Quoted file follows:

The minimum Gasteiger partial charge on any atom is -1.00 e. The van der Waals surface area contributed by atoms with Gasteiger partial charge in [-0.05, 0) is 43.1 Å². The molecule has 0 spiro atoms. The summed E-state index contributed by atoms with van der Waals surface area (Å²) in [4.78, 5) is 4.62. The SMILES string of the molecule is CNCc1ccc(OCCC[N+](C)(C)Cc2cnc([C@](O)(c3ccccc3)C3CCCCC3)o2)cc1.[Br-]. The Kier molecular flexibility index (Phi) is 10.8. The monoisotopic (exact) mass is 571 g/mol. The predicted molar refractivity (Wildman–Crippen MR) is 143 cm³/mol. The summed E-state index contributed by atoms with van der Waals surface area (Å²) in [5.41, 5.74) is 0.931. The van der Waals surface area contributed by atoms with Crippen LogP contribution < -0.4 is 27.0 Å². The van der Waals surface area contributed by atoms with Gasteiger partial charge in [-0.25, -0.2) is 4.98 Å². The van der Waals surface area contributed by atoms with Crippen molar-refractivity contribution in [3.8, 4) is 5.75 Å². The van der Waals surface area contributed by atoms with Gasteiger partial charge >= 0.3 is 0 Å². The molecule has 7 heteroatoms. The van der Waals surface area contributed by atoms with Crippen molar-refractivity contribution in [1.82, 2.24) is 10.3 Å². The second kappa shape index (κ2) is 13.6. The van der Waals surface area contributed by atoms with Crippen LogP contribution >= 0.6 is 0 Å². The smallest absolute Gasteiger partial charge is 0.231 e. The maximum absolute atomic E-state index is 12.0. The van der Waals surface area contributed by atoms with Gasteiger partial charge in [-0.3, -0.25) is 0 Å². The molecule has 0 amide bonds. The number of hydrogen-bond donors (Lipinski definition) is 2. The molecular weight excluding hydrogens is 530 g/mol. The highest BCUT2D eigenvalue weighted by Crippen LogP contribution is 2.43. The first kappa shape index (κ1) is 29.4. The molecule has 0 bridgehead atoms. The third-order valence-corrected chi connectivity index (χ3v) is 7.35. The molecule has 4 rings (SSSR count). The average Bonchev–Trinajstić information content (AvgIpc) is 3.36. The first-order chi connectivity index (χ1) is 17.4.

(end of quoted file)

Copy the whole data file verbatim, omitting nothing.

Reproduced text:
The minimum Gasteiger partial charge on any atom is -1.00 e. The van der Waals surface area contributed by atoms with Gasteiger partial charge in [-0.05, 0) is 43.1 Å². The molecule has 0 spiro atoms. The summed E-state index contributed by atoms with van der Waals surface area (Å²) in [4.78, 5) is 4.62. The SMILES string of the molecule is CNCc1ccc(OCCC[N+](C)(C)Cc2cnc([C@](O)(c3ccccc3)C3CCCCC3)o2)cc1.[Br-]. The Kier molecular flexibility index (Phi) is 10.8. The monoisotopic (exact) mass is 571 g/mol. The predicted molar refractivity (Wildman–Crippen MR) is 143 cm³/mol. The summed E-state index contributed by atoms with van der Waals surface area (Å²) in [5.41, 5.74) is 0.931. The van der Waals surface area contributed by atoms with Crippen LogP contribution < -0.4 is 27.0 Å². The van der Waals surface area contributed by atoms with Gasteiger partial charge in [-0.25, -0.2) is 4.98 Å². The van der Waals surface area contributed by atoms with Crippen molar-refractivity contribution in [3.8, 4) is 5.75 Å². The van der Waals surface area contributed by atoms with Gasteiger partial charge >= 0.3 is 0 Å². The molecule has 7 heteroatoms. The van der Waals surface area contributed by atoms with Crippen molar-refractivity contribution in [1.82, 2.24) is 10.3 Å². The second kappa shape index (κ2) is 13.6. The van der Waals surface area contributed by atoms with Crippen LogP contribution >= 0.6 is 0 Å². The smallest absolute Gasteiger partial charge is 0.231 e. The maximum absolute atomic E-state index is 12.0. The van der Waals surface area contributed by atoms with Gasteiger partial charge in [-0.3, -0.25) is 0 Å². The molecule has 0 amide bonds. The number of hydrogen-bond donors (Lipinski definition) is 2. The molecular weight excluding hydrogens is 530 g/mol. The highest BCUT2D eigenvalue weighted by Crippen LogP contribution is 2.43. The first kappa shape index (κ1) is 29.4. The molecule has 0 bridgehead atoms. The third-order valence-corrected chi connectivity index (χ3v) is 7.35. The molecule has 4 rings (SSSR count). The average Bonchev–Trinajstić information content (AvgIpc) is 3.36. The first-order chi connectivity index (χ1) is 17.4.